Apple’s ‘most ambitious’ new store is a departure from its signature design

This is the web version of Business By Design, a weekly newsletter exploring design’s transformative influence on industry and enterprise. Sign up to get it delivered free to your inbox.

Singaporeans have speculated for months about the origins of the mysterious orb floating on the waterfront next to the city’s iconic Marina Bay Sands Hotel. Was it a museum? A new-fangled theater? Some said the structure resembled the lair of a Hollywood supervillain—or a Death Star from another galaxy.

Construction crews finally pulled away scaffolding and canvases two weeks ago, confirming what many residents of the city-state already had guessed. The orb is an Apple Store, designed by Foster + Partners, the London-based architecture firm that designed Apple’s otherworldly new headquarters in Cupertino, California.

The new store—number 512 for Apple globally since its first in 2001 and the third in Singapore—opens Thursday. But Apple offered a sneak peek on its website yesterday, billing the orb as the company’s “most ambitious retail project” yet.

Apple Marina Bay Sands. Credit: Apple

The structure is remarkable in many ways. It’s the first Apple store to sit directly on water. Though connected to the waterfront by a wooden gangway and to a nearby shopping mall by an underground tunnel, the sphere appears to bob in the marina like, well, an apple.

Apple describes the orb as “a first-of-its-kind, all-glass dome structure that is fully self-supported, comprised of 114 pieces of glass with only 10 narrow vertical mullions for structural connection.” The glass is lined with custom baffles contoured to block daytime glare. The company says the dome was inspired by the Pantheon in Rome.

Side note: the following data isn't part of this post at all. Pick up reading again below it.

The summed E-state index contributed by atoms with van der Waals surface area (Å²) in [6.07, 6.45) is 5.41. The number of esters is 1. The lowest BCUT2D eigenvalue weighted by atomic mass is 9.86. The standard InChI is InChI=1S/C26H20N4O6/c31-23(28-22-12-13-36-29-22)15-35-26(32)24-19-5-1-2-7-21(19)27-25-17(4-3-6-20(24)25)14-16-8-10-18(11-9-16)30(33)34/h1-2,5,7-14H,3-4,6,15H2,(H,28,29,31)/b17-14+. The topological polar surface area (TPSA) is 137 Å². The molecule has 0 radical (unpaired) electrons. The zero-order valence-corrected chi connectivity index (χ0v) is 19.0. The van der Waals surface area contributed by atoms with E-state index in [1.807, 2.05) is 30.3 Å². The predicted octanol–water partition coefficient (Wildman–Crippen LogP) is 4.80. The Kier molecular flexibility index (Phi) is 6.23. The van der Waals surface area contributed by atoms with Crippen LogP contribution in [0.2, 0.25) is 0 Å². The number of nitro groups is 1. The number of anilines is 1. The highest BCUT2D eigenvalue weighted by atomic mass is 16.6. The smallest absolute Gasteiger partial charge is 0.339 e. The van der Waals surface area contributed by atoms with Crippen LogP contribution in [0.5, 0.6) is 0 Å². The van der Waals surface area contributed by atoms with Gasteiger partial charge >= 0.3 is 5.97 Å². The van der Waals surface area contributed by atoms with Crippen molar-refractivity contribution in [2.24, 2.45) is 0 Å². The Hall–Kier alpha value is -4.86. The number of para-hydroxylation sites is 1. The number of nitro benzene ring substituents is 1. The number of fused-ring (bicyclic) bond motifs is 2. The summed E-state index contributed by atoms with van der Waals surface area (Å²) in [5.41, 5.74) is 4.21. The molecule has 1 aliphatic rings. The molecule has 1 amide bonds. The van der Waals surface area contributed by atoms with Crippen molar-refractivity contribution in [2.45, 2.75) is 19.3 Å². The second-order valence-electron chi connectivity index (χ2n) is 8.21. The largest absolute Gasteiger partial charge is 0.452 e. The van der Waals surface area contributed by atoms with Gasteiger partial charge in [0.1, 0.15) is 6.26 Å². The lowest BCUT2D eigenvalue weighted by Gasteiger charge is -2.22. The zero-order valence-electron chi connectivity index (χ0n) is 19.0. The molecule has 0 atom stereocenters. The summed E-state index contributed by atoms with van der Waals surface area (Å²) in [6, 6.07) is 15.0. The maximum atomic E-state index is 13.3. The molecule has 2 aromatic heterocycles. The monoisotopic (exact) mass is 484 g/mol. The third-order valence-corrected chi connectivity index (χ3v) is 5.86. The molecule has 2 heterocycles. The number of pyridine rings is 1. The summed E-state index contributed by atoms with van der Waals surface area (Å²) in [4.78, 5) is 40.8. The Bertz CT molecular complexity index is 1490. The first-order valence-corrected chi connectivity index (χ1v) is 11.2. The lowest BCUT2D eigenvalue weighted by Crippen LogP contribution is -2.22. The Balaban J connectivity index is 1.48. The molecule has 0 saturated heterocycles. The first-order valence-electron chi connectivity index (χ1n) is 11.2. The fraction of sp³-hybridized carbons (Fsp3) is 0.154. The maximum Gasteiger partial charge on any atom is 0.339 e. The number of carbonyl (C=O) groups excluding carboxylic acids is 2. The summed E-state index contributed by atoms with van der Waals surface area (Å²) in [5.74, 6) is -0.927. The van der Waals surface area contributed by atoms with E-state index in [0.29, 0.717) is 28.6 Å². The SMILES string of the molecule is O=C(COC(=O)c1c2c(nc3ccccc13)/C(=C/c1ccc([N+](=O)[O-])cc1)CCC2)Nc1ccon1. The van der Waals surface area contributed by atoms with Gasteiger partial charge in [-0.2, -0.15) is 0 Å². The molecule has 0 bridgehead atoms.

Credit: Apple

Images of the interior show sunlight pouring through an oculus at its apex. A ring of trees shades customers as they peer into Apple products displayed on the company’s trademark maple tables. The store includes an enormous “video wall,” which Apple says will serve as the backdrop for Today at Apple sessions featuring local artists, musicians, and creators. There’s also an underwater “Boardroom” on the lower level for training sessions with developers and entrepreneurs.

And at night the glass dome glows. Early images of the exterior suggest the structure is a departure from Apple’s signature minimalism. In many photos, the orb’s lower half is suffused in purple, green, and gold light, while one side projects a neon red image of the Apple logo that casts a shimmering reflection across the bay.

9to5Mac reports that the sphere’s nighttime glow is meant to evoke the design of traditional lanterns carried during Singapore’s mid-autumn festival.” It is certainly lighting up Instagram.

Credit: Suhaimi Abdullah/Getty Images
Suhaimi Abdullah—Getty Images

Not everyone is a fan. “Beyond hideous,” groused one reader under this report in “How did this monstrosity ever get past the veto pen of the design directors at F&P or the team at Apple who get tasked with maintaining order and brand standards?” fumed another.  

In fact, the store is a coup for Foster + Partners, the firm Apple has retained to design all its freestanding stores since 2016. Hong Kong, where I live, is choc-a-bloc with F+P projects, including HSBC’s Hong Kong headquarters, the Hong Kong airport, and the ambitious new West Kowloon Cultural District.

But for the past decade, the most distinctive feature of Singapore’s downtown skyline has been the Marina Bay Sands complex designed by Boston-based Moshe Safdie. You may recall MBS from the money shots in Crazy Rich Asians, with its three curved skyscrapers topped by a cantilevered skypark resembling a giant surfboard. At the base of those towers, Sadfie designed two angular ‘crystal pavilions.’ The northern pavilion remains, and is occupied by Louis Vuitton. But the southern pavilion, which used to house a flashy nightclub, is the site of Apple’s new store. Now, like a cheeky photo bomber, Apple’s orb bobs in the marina and uses Safdie’s towers as dramatic backdrop.